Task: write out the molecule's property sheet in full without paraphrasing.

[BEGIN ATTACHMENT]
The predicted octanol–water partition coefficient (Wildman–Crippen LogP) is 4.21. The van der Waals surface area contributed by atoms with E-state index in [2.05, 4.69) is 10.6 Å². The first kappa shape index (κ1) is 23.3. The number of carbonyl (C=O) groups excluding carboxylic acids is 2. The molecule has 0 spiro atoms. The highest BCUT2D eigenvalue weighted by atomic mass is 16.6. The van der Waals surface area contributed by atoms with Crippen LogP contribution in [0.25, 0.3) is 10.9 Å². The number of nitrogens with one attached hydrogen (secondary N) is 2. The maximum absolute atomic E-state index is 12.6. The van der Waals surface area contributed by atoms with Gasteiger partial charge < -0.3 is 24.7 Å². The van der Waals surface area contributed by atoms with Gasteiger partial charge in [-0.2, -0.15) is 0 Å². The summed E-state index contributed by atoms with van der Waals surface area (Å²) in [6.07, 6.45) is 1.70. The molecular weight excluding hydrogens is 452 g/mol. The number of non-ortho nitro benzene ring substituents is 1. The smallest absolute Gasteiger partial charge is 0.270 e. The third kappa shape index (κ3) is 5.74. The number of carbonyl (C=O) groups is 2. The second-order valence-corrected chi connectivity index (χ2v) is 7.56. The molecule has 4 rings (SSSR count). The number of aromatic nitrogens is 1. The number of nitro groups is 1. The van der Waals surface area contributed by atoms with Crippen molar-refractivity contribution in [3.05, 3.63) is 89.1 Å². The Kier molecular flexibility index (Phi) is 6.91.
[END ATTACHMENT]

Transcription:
The predicted octanol–water partition coefficient (Wildman–Crippen LogP) is 4.21. The van der Waals surface area contributed by atoms with E-state index in [2.05, 4.69) is 10.6 Å². The first kappa shape index (κ1) is 23.3. The number of carbonyl (C=O) groups excluding carboxylic acids is 2. The molecule has 0 spiro atoms. The highest BCUT2D eigenvalue weighted by atomic mass is 16.6. The van der Waals surface area contributed by atoms with Crippen LogP contribution in [0.25, 0.3) is 10.9 Å². The number of nitrogens with one attached hydrogen (secondary N) is 2. The maximum absolute atomic E-state index is 12.6. The van der Waals surface area contributed by atoms with Gasteiger partial charge < -0.3 is 24.7 Å². The van der Waals surface area contributed by atoms with Gasteiger partial charge in [-0.2, -0.15) is 0 Å². The summed E-state index contributed by atoms with van der Waals surface area (Å²) in [6.07, 6.45) is 1.70. The molecular weight excluding hydrogens is 452 g/mol. The number of non-ortho nitro benzene ring substituents is 1. The smallest absolute Gasteiger partial charge is 0.270 e. The third kappa shape index (κ3) is 5.74. The number of carbonyl (C=O) groups is 2. The second-order valence-corrected chi connectivity index (χ2v) is 7.56. The molecule has 4 rings (SSSR count). The number of aromatic nitrogens is 1. The number of nitro groups is 1. The van der Waals surface area contributed by atoms with Crippen molar-refractivity contribution in [3.05, 3.63) is 89.1 Å². The Kier molecular flexibility index (Phi) is 6.91.